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EPOLL(7)		   Linux Programmer's Manual		      EPOLL(7)

       epoll - I/O event notification facility

       #include <sys/epoll.h>

       The  epoll  API performs a similar task to poll(2): monitoring multiple
       file descriptors to see if I/O is possible on any of them.   The	 epoll
       API can be used either as an edge-triggered or a level-triggered inter‐
       face and scales well to large numbers of watched file descriptors.  The
       following  system  calls	 are  provided	to  create and manage an epoll

       *  epoll_create(2)  creates  an	epoll  instance	 and  returns  a  file
	  descriptor  referring to that instance.  (The more recent epoll_cre‐
	  ate1(2) extends the functionality of epoll_create(2).)

       *  Interest in particular  file	descriptors  is	 then  registered  via
	  epoll_ctl(2).	  The  set of file descriptors currently registered on
	  an epoll instance is sometimes called an epoll set.

       *  epoll_wait(2) waits for I/O events, blocking the calling  thread  if
	  no events are currently available.

   Level-triggered and edge-triggered
       The  epoll event distribution interface is able to behave both as edge-
       triggered (ET) and as level-triggered (LT).  The difference between the
       two mechanisms can be described as follows.  Suppose that this scenario

       1. The file descriptor that represents the read side of a pipe (rfd) is
	  registered on the epoll instance.

       2. A pipe writer writes 2 kB of data on the write side of the pipe.

       3. A call to epoll_wait(2) is done that will return rfd as a ready file

       4. The pipe reader reads 1 kB of data from rfd.

       5. A call to epoll_wait(2) is done.

       If the rfd file descriptor has been added to the epoll interface	 using
       the  EPOLLET  (edge-triggered)  flag, the call to epoll_wait(2) done in
       step 5 will probably hang despite the available data still  present  in
       the  file  input buffer; meanwhile the remote peer might be expecting a
       response based on the data it already sent.  The	 reason	 for  this  is
       that edge-triggered mode delivers events only when changes occur on the
       monitored file descriptor.  So, in step 5 the caller might end up wait‐
       ing  for some data that is already present inside the input buffer.  In
       the above example, an event on rfd will be  generated  because  of  the
       write  done in 2 and the event is consumed in 3.	 Since the read opera‐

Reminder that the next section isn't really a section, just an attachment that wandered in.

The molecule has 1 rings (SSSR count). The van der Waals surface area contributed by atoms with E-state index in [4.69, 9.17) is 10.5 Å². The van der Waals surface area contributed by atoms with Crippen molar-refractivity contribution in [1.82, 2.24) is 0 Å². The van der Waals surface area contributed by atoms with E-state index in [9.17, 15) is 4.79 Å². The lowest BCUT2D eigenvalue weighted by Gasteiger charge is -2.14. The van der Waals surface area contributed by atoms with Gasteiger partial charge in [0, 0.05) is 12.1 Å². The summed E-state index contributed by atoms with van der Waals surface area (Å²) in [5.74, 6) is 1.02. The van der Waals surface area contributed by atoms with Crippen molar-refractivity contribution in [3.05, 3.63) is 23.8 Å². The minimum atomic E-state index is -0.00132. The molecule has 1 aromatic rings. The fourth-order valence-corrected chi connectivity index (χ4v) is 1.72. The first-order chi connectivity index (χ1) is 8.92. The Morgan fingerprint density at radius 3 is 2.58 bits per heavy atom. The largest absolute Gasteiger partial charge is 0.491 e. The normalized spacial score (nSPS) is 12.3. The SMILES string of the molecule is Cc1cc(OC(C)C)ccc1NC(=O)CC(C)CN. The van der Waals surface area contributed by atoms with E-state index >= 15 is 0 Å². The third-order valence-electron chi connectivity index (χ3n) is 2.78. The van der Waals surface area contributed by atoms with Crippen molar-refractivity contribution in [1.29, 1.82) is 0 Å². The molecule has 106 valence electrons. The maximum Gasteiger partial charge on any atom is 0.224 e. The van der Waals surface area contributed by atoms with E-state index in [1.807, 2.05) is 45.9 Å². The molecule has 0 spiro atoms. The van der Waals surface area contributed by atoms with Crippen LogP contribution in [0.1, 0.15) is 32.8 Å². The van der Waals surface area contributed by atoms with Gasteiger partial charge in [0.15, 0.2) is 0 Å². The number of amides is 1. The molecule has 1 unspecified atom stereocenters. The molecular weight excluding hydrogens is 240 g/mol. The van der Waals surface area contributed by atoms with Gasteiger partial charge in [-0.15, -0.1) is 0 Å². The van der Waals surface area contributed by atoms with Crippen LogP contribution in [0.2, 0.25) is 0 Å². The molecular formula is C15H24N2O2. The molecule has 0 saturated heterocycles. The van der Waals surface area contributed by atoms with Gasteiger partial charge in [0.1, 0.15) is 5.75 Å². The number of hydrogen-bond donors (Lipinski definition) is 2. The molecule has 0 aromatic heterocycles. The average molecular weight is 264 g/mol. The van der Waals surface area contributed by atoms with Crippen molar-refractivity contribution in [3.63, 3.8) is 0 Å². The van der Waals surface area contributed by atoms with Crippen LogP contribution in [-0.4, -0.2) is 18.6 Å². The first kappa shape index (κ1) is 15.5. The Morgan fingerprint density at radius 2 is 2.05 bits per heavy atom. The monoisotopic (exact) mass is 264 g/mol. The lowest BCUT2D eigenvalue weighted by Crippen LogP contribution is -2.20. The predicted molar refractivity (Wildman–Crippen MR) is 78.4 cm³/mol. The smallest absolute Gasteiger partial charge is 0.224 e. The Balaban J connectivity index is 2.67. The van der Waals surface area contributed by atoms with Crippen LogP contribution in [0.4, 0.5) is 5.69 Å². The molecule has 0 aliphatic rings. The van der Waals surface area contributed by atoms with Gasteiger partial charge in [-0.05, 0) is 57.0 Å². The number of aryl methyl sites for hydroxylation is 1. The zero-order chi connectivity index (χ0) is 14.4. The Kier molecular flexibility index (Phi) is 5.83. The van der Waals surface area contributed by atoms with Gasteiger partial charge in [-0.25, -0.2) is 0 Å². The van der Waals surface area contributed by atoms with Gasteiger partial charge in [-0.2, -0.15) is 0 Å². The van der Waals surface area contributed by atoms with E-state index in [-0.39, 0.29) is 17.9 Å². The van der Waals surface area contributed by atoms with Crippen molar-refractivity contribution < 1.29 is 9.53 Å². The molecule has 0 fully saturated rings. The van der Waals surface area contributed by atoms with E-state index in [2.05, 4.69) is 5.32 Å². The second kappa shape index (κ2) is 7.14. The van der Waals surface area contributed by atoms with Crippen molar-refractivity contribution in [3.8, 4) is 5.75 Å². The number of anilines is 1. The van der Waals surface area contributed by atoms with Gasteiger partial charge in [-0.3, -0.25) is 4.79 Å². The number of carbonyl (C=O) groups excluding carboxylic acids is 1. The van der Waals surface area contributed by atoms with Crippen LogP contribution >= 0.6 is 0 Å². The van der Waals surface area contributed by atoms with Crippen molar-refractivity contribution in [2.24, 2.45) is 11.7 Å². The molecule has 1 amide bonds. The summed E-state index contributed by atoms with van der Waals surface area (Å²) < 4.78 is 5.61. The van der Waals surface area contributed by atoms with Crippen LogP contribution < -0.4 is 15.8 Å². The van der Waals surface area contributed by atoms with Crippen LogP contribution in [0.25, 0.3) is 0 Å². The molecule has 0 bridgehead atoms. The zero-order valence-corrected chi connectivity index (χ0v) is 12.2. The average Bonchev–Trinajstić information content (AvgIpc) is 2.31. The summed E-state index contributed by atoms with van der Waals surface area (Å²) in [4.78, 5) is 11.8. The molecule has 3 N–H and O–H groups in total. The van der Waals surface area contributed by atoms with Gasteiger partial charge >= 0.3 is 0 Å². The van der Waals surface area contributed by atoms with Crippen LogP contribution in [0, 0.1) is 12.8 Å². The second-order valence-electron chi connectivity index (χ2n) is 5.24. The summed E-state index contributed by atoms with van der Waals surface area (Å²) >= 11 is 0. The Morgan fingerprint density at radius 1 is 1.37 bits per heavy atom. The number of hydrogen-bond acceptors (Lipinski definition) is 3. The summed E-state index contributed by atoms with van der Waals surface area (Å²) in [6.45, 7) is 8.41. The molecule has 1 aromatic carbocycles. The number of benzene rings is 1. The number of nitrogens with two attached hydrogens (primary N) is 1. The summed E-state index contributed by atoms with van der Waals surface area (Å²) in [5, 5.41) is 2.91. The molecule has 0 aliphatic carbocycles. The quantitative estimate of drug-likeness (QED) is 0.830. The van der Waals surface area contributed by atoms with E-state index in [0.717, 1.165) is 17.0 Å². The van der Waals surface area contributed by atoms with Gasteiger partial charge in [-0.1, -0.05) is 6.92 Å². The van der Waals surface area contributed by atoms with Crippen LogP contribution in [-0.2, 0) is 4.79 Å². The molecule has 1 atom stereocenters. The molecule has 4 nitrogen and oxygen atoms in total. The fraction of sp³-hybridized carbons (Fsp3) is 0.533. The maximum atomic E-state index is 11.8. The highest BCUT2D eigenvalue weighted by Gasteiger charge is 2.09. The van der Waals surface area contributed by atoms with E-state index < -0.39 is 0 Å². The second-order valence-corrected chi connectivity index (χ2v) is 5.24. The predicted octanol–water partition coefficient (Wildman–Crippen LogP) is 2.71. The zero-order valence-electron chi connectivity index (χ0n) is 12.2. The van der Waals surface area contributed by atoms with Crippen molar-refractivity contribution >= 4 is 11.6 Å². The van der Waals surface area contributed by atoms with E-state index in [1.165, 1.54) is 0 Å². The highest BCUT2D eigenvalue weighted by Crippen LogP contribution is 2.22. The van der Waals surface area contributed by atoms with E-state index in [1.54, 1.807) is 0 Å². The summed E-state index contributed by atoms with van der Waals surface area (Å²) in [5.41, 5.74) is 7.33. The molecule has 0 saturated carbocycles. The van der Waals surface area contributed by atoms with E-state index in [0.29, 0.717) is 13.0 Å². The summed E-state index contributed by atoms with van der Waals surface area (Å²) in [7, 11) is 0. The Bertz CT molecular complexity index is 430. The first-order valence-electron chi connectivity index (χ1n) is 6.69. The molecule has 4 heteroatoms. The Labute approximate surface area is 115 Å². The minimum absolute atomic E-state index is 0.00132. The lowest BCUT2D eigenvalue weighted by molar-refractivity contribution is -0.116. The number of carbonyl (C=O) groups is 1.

tion done in 4 does not consume the whole  buffer  data,	 the  call  to
       epoll_wait(2) done in step 5 might block indefinitely.

       An  application	that  employs  the EPOLLET flag should use nonblocking
       file descriptors to avoid having a blocking read or write starve a task
       that  is	 handling multiple file descriptors.  The suggested way to use
       epoll as an edge-triggered (EPOLLET) interface is as follows:

	      i	  with nonblocking file descriptors; and

	      ii  by waiting for an  event  only  after	 read(2)  or  write(2)
		  return EAGAIN.

       By  contrast,  when  used  as a level-triggered interface (the default,
       when EPOLLET is not specified), epoll is simply a faster	 poll(2),  and
       can be used wherever the latter is used since it shares the same seman‐

       Since even with edge-triggered epoll, multiple events can be  generated
       upon  receipt  of multiple chunks of data, the caller has the option to
       specify the EPOLLONESHOT flag, to tell epoll to disable the  associated
       file descriptor after the receipt of an event with epoll_wait(2).  When
       the EPOLLONESHOT flag is specified, it is the  caller's	responsibility
       to rearm the file descriptor using epoll_ctl(2) with EPOLL_CTL_MOD.

   /proc interfaces
       The following interfaces can be used to limit the amount of kernel mem‐
       ory consumed by epoll:

       /proc/sys/fs/epoll/max_user_watches (since Linux 2.6.28)
	      This specifies a limit on the total number of  file  descriptors
	      that  a user can register across all epoll instances on the sys‐
	      tem.  The limit is per  real  user  ID.	Each  registered  file
	      descriptor  costs	 roughly  90  bytes  on	 a  32-bit kernel, and
	      roughly 160 bytes on a 64-bit kernel.   Currently,  the  default
	      value  for  max_user_watches  is	1/25 (4%) of the available low